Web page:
CI/CD

How to maintain stable build and deployment performance on Red Hat OpenShift

How to maintain stable build and deployment performance on Red Hat OpenShift

In this article, I will introduce helpful, common tips for managing reliable builds and deployments on Red Hat OpenShift. If you have experienced a sudden performance degradation for builds and deployments on OpenShift, it might be helpful to troubleshoot your cluster. We will start by reviewing the whole process, from build to deployment, and then cover each aspect in more detail. We will use Red Hat OpenShift 4.2 (Kubernetes 1.14) for this purpose.

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How to use the VS Code Tekton Pipelines extension

How to use the VS Code Tekton Pipelines extension

The Tekton Project, which was announced in March after branching off from the Knative project, is creating excitement as a Kubernetes-native CI/CD pipeline tool.

Tekton offers the flexibility and agnosticism that Kubernetes is celebrated for and is positioned to become the first open standardized engine for executing pipelines. Although the project is still in the early stages of development, we couldn’t wait to start making it easier for developers to jump on the Tekton train. In this article, we’ll take a quick look at the Tekton Pipelines extension and how to use it.

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The new Tekton Pipelines extension for Visual Studio Code

The new Tekton Pipelines extension for Visual Studio Code

The Tekton Project, which was announced in March after branching off from the Knative project, is creating excitement as a Kubernetes-native CI/CD pipeline tool.

It offers the flexibility and agnosticism that Kubernetes is celebrated for and is positioned to become the first open standardized engine for executing pipelines. Although the project is still in the early stages of development, we couldn’t wait to start making it easier for developers to jump on the Tekton train. Therefore in this article, we’ll take a quick look at the Tekton Pipelines extension and how to use it.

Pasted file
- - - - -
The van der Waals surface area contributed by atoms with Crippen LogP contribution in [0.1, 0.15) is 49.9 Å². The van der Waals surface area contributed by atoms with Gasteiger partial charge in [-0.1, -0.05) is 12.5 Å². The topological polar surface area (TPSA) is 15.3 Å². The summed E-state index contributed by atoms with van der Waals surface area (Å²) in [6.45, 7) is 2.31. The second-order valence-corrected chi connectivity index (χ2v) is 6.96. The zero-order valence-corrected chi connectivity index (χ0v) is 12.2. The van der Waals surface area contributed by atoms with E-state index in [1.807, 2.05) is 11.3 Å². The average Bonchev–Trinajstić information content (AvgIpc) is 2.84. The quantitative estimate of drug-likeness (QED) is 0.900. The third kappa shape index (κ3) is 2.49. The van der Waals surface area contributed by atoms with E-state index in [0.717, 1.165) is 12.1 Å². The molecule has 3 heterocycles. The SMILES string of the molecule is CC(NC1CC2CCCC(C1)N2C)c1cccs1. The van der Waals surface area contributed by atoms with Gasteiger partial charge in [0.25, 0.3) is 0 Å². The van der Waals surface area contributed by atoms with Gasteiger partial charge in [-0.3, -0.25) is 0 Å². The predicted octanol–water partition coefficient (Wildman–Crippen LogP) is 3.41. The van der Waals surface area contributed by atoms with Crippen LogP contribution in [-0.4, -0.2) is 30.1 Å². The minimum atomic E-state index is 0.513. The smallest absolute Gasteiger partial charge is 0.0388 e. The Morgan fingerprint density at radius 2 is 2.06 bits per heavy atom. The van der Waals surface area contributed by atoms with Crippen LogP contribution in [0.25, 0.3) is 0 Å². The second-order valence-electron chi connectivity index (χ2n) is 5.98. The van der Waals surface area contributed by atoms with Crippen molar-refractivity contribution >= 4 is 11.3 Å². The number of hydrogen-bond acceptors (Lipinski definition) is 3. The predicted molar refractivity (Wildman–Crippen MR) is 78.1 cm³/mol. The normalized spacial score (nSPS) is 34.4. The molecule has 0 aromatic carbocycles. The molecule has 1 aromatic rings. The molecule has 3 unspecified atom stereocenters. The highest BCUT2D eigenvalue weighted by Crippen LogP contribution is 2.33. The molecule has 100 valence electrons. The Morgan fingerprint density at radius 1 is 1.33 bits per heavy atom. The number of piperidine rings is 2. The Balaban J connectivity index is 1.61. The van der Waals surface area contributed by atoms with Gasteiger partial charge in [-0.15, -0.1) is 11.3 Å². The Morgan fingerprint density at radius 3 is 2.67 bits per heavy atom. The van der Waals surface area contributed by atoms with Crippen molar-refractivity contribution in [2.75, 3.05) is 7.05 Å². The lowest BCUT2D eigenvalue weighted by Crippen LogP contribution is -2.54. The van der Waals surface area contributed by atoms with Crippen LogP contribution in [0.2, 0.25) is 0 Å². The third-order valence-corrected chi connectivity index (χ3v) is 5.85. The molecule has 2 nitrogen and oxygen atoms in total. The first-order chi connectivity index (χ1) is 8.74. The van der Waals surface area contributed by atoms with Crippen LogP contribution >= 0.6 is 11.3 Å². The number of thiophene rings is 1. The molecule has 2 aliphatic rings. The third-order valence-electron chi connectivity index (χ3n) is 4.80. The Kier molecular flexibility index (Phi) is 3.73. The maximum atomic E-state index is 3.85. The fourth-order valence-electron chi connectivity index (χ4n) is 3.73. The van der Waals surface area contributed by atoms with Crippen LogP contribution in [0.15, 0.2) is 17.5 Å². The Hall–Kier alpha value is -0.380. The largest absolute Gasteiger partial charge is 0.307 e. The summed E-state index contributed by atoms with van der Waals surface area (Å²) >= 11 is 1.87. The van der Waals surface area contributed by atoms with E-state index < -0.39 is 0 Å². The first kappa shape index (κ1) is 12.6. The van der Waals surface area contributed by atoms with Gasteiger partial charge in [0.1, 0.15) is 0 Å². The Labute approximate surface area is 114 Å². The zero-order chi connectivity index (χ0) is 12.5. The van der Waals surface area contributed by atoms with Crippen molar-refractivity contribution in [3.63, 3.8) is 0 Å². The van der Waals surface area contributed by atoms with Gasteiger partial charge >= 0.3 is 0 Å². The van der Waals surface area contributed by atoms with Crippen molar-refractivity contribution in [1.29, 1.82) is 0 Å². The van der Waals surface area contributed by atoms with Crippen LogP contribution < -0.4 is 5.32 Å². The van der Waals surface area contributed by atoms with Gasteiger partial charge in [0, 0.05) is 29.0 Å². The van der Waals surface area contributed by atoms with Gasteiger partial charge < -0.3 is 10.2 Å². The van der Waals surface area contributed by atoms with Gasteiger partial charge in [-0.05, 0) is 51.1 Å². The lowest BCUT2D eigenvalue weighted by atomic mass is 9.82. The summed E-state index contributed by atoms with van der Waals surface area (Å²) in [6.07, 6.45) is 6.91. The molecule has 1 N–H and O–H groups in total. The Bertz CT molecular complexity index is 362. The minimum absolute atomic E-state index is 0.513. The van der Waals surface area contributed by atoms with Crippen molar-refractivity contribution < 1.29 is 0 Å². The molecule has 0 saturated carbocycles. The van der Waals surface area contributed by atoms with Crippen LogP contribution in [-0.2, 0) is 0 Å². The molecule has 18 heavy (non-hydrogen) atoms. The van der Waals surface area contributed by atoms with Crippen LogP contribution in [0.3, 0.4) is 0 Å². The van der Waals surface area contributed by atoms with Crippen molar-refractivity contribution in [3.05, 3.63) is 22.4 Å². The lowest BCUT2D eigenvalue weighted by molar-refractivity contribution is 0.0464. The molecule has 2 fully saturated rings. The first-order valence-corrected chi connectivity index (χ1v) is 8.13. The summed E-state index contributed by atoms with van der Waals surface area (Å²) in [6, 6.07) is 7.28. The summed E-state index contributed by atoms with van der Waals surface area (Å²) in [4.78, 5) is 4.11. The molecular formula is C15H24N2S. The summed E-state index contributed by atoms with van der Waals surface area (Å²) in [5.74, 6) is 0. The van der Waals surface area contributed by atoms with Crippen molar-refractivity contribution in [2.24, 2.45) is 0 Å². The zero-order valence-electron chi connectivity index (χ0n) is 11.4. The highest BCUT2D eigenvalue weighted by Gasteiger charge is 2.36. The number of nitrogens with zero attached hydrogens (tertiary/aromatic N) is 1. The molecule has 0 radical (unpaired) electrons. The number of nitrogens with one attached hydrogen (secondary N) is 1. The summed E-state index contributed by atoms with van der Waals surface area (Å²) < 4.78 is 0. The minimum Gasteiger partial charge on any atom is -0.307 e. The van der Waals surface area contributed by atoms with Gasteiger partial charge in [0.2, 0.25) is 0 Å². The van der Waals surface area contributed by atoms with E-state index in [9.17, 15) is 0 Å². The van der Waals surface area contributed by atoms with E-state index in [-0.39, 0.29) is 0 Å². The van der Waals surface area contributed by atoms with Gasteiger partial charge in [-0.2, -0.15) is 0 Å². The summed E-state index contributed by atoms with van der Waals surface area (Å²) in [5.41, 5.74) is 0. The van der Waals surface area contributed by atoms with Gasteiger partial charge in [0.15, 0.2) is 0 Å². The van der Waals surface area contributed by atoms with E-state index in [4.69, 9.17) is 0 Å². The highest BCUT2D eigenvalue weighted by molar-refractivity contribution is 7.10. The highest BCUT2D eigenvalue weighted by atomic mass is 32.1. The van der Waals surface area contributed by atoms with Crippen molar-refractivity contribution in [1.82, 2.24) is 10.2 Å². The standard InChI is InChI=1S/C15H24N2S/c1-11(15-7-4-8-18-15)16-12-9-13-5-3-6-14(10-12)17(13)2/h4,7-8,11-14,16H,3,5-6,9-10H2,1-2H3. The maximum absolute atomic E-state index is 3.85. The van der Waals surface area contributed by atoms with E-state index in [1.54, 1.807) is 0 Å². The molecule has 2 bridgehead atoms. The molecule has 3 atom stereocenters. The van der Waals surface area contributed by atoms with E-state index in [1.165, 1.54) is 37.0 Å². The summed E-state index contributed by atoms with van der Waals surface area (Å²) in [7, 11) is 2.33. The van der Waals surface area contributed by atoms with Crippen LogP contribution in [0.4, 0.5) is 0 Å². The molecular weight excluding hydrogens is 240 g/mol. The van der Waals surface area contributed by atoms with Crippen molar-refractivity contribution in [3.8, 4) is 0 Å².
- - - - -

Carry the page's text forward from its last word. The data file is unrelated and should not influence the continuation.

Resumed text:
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Plumbing Kubernetes CI/CD with Tekton

Plumbing Kubernetes CI/CD with Tekton

Our first DevNation Live regional event was held in Bengaluru, India in July. This free technology event focused on open source innovations, with sessions presented by elite Red Hat technologists.

In this session, Kamesh Sampath introduces Tekton, which is the Kubernetes-native way of defining and running CI/CD. Sampath explores the characteristics of Tekton—cloud-native, decoupled, and declarative—and shows how to combine various building blocks of Tekton to build and deploy a cloud-native application.

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Using Red Hat OpenShift image streams with Kubernetes deployments

Using Red Hat OpenShift image streams with Kubernetes deployments

This article demonstrates an application update scenario which leverages Red Hat OpenShift image streams together with standard Kubernetes native resources. It also shows how image streams automatically redeploy application pods after an update to their container image.